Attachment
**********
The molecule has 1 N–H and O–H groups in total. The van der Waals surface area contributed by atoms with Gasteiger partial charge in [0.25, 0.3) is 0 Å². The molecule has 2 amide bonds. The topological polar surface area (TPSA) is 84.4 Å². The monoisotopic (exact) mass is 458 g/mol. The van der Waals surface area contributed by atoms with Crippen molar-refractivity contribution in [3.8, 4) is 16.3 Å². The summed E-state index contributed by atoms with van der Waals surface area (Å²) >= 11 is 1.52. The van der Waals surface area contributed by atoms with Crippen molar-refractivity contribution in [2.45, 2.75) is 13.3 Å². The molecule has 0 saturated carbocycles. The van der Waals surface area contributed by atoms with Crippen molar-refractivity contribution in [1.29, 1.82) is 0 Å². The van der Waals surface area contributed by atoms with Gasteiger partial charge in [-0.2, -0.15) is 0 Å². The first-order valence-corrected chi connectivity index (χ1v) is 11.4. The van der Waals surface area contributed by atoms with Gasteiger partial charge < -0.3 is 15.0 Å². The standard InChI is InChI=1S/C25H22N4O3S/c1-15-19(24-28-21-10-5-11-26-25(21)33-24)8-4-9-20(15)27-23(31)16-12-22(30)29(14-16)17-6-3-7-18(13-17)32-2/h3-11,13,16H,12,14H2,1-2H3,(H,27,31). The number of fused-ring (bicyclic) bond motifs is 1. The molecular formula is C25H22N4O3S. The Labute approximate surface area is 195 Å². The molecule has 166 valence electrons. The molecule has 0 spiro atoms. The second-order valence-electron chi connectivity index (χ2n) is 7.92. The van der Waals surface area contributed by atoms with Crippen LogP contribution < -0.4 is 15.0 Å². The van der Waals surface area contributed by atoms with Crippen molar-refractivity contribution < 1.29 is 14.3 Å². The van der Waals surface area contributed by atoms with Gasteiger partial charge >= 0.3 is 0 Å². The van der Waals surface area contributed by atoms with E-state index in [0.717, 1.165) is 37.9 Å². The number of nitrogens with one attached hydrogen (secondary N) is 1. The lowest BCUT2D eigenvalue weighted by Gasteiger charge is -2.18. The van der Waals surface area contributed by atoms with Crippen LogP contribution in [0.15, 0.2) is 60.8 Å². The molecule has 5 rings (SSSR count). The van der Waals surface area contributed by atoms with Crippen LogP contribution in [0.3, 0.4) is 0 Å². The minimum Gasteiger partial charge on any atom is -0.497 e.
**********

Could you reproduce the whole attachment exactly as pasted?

The molecule has 1 N–H and O–H groups in total. The van der Waals surface area contributed by atoms with Gasteiger partial charge in [0.25, 0.3) is 0 Å². The molecule has 2 amide bonds. The topological polar surface area (TPSA) is 84.4 Å². The monoisotopic (exact) mass is 458 g/mol. The van der Waals surface area contributed by atoms with Crippen molar-refractivity contribution in [3.8, 4) is 16.3 Å². The summed E-state index contributed by atoms with van der Waals surface area (Å²) >= 11 is 1.52. The van der Waals surface area contributed by atoms with Crippen molar-refractivity contribution in [2.45, 2.75) is 13.3 Å². The molecule has 0 saturated carbocycles. The van der Waals surface area contributed by atoms with Crippen molar-refractivity contribution in [1.29, 1.82) is 0 Å². The van der Waals surface area contributed by atoms with Gasteiger partial charge in [-0.2, -0.15) is 0 Å². The first-order valence-corrected chi connectivity index (χ1v) is 11.4. The van der Waals surface area contributed by atoms with Gasteiger partial charge < -0.3 is 15.0 Å². The standard InChI is InChI=1S/C25H22N4O3S/c1-15-19(24-28-21-10-5-11-26-25(21)33-24)8-4-9-20(15)27-23(31)16-12-22(30)29(14-16)17-6-3-7-18(13-17)32-2/h3-11,13,16H,12,14H2,1-2H3,(H,27,31). The number of fused-ring (bicyclic) bond motifs is 1. The molecular formula is C25H22N4O3S. The Labute approximate surface area is 195 Å². The molecule has 166 valence electrons. The molecule has 0 spiro atoms. The second-order valence-electron chi connectivity index (χ2n) is 7.92. The van der Waals surface area contributed by atoms with Crippen LogP contribution < -0.4 is 15.0 Å². The van der Waals surface area contributed by atoms with Crippen molar-refractivity contribution < 1.29 is 14.3 Å². The van der Waals surface area contributed by atoms with Gasteiger partial charge >= 0.3 is 0 Å². The van der Waals surface area contributed by atoms with E-state index in [0.717, 1.165) is 37.9 Å². The number of nitrogens with one attached hydrogen (secondary N) is 1. The lowest BCUT2D eigenvalue weighted by Gasteiger charge is -2.18. The van der Waals surface area contributed by atoms with Crippen LogP contribution in [0.15, 0.2) is 60.8 Å². The molecule has 5 rings (SSSR count). The van der Waals surface area contributed by atoms with Crippen LogP contribution in [0.3, 0.4) is 0 Å². The minimum Gasteiger partial charge on any atom is -0.497 e.